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A Compromising Situation

Unions Wait for an EFCA Deal

With Democratic Senators continuing to work out a possible “card check” compromise, organized labor is getting antsy about the exact terms of the deal and worrying that its legislative window may be closing.

“Right now, the entire movement is together,” a union lobbyist said. “But then again, we don’t have a piece of paper that says, ‘This is what we’re going to do.’”

Union sources said they’re hoping preliminary changes to the Employee Free Choice Act will emerge by the weeklong July Fourth recess, giving lawmakers enough time to vote on the bill by August.

The bill, which would make it easier for workers to unionize, is the source of closed-door negotiations led by Sen. Tom Harkin (D-Iowa), who has said he wants a vote next month.

Harkin continued to meet last week with Democratic Sens. Charles Schumer (N.Y.), Mark Pryor (Ark.) and Arlen Specter (Pa.) on an EFCA rewrite. The quartet is working out a deal in the hopes of picking off a handful of votes to reach the 60 needed to cut off debate in the chamber.

American Rights at Work, the labor-backed coalition pushing card check, is tentatively supporting a prospective deal, so long as it maintains EFCA’s three key planks: a majority sign-up for union elections, increased penalties for employers for labor violations and mandatory arbitration.

The coalition — as well as other unions — said it’s staying mum on the specifics of any future bill until a new compromise emerges from the ongoing Senate talks.

“We are making it abundantly clear that whatever piece of legislation comes out, that it remains true to the three fundamental principles that EFCA was built upon: a fair and direct path to form a union, real penalties for employers that violate the law, and solutions to help workers and employers reach a first contract in a reasonable period of time,” American Rights at Work spokesman Josh Goldstein said. “Any piece of labor law legislation will be judged on those fundamental principles.”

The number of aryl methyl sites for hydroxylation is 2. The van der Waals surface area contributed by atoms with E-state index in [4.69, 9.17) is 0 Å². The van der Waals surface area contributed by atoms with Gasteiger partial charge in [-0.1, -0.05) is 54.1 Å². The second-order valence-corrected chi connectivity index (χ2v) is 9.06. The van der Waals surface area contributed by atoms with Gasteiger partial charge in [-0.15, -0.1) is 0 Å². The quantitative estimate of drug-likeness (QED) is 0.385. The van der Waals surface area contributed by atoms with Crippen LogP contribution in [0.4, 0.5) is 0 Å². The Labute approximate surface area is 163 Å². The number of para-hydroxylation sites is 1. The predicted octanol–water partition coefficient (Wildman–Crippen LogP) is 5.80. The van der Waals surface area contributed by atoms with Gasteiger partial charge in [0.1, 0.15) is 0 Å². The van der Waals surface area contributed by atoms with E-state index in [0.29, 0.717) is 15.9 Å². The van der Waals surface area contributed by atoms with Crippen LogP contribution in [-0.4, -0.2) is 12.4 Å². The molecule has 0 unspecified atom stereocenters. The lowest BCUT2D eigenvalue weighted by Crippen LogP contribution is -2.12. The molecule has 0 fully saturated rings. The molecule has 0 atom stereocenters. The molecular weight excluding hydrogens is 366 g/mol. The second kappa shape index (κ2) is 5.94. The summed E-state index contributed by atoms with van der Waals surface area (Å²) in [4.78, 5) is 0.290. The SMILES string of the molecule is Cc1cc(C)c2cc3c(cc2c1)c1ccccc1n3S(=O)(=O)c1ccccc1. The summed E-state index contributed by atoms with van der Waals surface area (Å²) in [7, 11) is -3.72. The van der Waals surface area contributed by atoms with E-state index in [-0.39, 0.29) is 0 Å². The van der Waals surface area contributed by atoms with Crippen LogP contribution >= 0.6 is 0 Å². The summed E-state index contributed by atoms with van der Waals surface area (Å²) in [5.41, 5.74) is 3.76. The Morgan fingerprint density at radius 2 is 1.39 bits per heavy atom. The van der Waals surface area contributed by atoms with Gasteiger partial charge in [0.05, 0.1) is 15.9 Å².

Service Employees International Union Secretary-Treasurer Anna Berger, through a spokesperson, hinted that her union might be willing to deal, saying SEIU was committed to the principles of card check but not necessarily wedded to EFCA’s exact wording.

“We are firmly committed to principles behind the Employee Free Choice Act,” Berger said. “We are strongly in favor of a bill that includes all three components.”

Labor’s wait-and-see approach differs drastically from the rigid tactics of the U.S. Chamber of Commerce and the Committee for a Level Playing Field, two business-backed groups that are pledging no compromise on card check.

A strategist involved in card check talks said both sides “are engaging in wishful thinking” on their opposition’s chances: Business groups doubt lawmakers will spend the political capital on card check with other important legislation in the hopper, while labor groups — coming off huge electoral victories last November — are unwilling to accept the political reality.

“Both of them are engaged in the same mistaken assumption: One thinks they can’t get to 60, the other thinks they can get to 60,” the source said.

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